In the fast-paced business world, to purchase a “shelf company” or “shelf close corporation” has become a norm, simply because acquiring a “shelf” is both quicker and more efficient than incorporating the company or close corporation. The case of Airport Cold Storage (Pty) Ltd v Nizaar Ibrahim and Others (Airport Cold Storage case) reminds us that, as quick as this process may be, it is not without pitfalls, which could have disastrous consequences for a “shelf” purchaser.

Generally, when purchasing a “shelf”, a purchaser purchases a dormant company or close corporation that has already been incorporated, albeit with the founding documents reflecting the details of the seller. Before the founding documents are delivered to the purchaser, the purchaser provides the seller with all the required particulars to substitute for the seller’s details.

This note identifies one of the factors considered by the court in the Airport Cold Storage case in reaching its decision, in order to highlight one of the dangers in purchasing a “shelf”. The main issue in the Airport Cold Storage case was the contention by the plaintiff (which contention was, according to Griesel J, proved on the preponderance of probabilities) that the use of Sunset Beach Trading 232 CC (Sunset Beach) by the first defendant (the sole member of Sunset Beach and the son of the second defendant) and the second defendant (the “manager” of Sunset Beach and the father of the first defendant) constituted “a gross abuse of a juristic personality of the corporation as a separate entity” and was in contravention of s 65 of the Close Corporation Act No. 69 of 1984 (as amended) (the CC Act).

Briefly, Sunset Beach was incorporated as a “shelf CC” on 18 June 2004. On 20 January 2005, and presumably on the eve of the first defendant’s taking transfer of Sunset Beach secretarial documents, the original sole member of Sunset Beach, one Christian Gouws, resigned from Sunset Beach and was replaced by the first defendant. However, “no other changes to the details contained in the original founding statement were recorded, nor was the new accounting officer appointed”.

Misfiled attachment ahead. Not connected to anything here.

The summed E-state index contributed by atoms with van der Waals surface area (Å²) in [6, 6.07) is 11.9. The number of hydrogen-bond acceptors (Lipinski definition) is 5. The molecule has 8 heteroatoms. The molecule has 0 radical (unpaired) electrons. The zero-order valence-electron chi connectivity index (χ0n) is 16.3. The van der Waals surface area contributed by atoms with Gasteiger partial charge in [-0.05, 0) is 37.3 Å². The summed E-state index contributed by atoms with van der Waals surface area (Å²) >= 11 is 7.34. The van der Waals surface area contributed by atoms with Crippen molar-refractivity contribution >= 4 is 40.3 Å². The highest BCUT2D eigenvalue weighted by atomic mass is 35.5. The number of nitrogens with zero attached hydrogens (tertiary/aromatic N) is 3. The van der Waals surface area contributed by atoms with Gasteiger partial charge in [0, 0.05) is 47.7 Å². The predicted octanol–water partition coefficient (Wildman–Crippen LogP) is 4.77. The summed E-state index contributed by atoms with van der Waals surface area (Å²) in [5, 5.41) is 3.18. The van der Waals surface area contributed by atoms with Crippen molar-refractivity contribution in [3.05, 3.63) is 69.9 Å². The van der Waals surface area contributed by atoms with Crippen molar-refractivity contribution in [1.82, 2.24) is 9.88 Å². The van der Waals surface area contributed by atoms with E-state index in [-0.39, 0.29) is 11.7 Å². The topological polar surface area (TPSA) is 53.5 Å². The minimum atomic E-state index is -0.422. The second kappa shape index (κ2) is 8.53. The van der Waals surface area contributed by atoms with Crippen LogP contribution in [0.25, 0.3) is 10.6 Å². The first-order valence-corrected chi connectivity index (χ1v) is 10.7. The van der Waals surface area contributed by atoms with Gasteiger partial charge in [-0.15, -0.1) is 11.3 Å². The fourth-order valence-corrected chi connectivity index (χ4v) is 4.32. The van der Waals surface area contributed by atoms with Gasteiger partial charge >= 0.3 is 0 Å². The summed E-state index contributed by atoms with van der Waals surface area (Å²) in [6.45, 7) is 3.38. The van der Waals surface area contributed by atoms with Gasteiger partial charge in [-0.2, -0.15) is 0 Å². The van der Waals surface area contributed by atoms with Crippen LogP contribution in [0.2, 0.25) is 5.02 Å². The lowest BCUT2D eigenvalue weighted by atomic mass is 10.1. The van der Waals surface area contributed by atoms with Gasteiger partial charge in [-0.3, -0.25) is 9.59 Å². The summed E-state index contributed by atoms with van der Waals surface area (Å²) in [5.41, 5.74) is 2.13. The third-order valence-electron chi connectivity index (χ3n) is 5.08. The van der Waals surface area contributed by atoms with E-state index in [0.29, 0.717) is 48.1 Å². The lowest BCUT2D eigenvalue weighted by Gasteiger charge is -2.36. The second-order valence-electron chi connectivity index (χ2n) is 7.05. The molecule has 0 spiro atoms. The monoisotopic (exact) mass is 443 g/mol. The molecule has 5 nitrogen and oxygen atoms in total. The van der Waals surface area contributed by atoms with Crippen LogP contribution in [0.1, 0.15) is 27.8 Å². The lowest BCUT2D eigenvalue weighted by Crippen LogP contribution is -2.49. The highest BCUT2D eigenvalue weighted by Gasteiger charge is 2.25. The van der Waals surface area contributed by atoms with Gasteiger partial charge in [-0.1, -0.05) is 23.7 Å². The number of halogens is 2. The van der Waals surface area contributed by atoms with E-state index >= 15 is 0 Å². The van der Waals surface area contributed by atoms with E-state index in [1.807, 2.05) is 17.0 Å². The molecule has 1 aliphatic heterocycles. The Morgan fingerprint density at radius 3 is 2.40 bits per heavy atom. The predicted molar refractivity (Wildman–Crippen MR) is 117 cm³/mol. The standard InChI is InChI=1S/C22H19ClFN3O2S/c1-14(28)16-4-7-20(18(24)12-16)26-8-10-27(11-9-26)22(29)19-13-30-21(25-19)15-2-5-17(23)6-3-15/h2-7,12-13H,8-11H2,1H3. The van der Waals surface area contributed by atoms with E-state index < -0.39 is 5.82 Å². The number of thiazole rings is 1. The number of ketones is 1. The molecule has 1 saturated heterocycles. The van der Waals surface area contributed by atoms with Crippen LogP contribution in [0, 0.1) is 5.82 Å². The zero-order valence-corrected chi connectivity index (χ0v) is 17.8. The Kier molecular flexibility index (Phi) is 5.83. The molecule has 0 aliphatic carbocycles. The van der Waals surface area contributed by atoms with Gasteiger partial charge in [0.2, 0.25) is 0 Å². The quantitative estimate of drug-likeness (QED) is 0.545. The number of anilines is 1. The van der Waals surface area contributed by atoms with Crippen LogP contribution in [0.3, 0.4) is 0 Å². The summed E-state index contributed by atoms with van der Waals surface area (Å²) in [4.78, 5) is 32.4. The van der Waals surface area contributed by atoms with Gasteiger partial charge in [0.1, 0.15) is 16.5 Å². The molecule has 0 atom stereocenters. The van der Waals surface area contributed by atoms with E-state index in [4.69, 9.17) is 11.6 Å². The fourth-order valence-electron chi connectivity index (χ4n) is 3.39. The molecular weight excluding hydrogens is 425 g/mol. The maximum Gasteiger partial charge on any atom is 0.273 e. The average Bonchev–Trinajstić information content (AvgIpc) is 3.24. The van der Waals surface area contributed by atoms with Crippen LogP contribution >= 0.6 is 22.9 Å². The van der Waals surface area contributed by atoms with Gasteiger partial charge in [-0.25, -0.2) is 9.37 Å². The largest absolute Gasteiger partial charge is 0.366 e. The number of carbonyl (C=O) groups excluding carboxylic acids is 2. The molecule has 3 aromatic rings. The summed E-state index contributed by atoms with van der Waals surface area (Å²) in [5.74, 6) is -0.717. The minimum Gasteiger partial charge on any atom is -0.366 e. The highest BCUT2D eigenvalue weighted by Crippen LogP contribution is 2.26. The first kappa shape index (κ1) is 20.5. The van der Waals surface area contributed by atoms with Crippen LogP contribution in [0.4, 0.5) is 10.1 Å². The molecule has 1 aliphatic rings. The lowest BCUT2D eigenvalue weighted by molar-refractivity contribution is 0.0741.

The first and second defendants were found jointly and severally liable to Air Cold Storage (Pty) Ltd for the debts of Sunset Beach in the sum of R 278, 377.19 for reasons more fully outlined in the judgment.

It is submitted that the failure by the first defendant to appoint the new accounting officer might have been due to his being unaware of the provisions of ss 59(3) and 63(h) of the CC Act. Section 59(3) provides that “if a vacancy occurs in the office of an accounting officer, whether as a result of a removal, resignation or otherwise, the corporation shall within 28 days appoint another accounting officer”. Section 63(h) imposes personal liability for the debts of the corporation on individual members where a vacancy exists for more than six months.

In court, the first and second defendants contended that the founding statement registered in the office of the Registrar of Close Corporations contained the name of one Malherbe Laurens and, by implication, that Sunset Beach had an accounting officer. In response, Griesel J said that the contention by the defendants in this regard was “highly technical and formalistic…”, and that:

“It cannot be held that the mere reflection in the founding statement of the name of someone as accounting officer is sufficient compliance with the provisions of the Act”.

The lesson in Airport Cold Storage for the purchasers and sellers of “shelf close corporations” and “shelf companies” is to ensure that before a “shelf” is transferred to the purchaser, all the necessary changes should be made to reflect the information provided by the purchaser to avoid any future unpleasant repercussions.

In the context of close corporations, it is further important that the seller of a “shelf” ensures that the purchaser understands what needs to be changed in the founding statement to comply with the CC Act prior to the delivery of the “shelf” to the purchaser. This “social responsibility” is, in my view, further fortified by the fact that the CC Act introduced close corporations to bring about a simplified and cost-effective corporate structure in South Africa; therefore, it is submitted, the majority of people that use close corporations as corporate structures are likely to be people that may not understand minor intricacies of founding statements or the CC Act when purchasing a “shelf close corporation”.

Siyabonga Shandu LLB, LLM, is an associate at Hofmeyr, Herbstein & Gihwala Inc.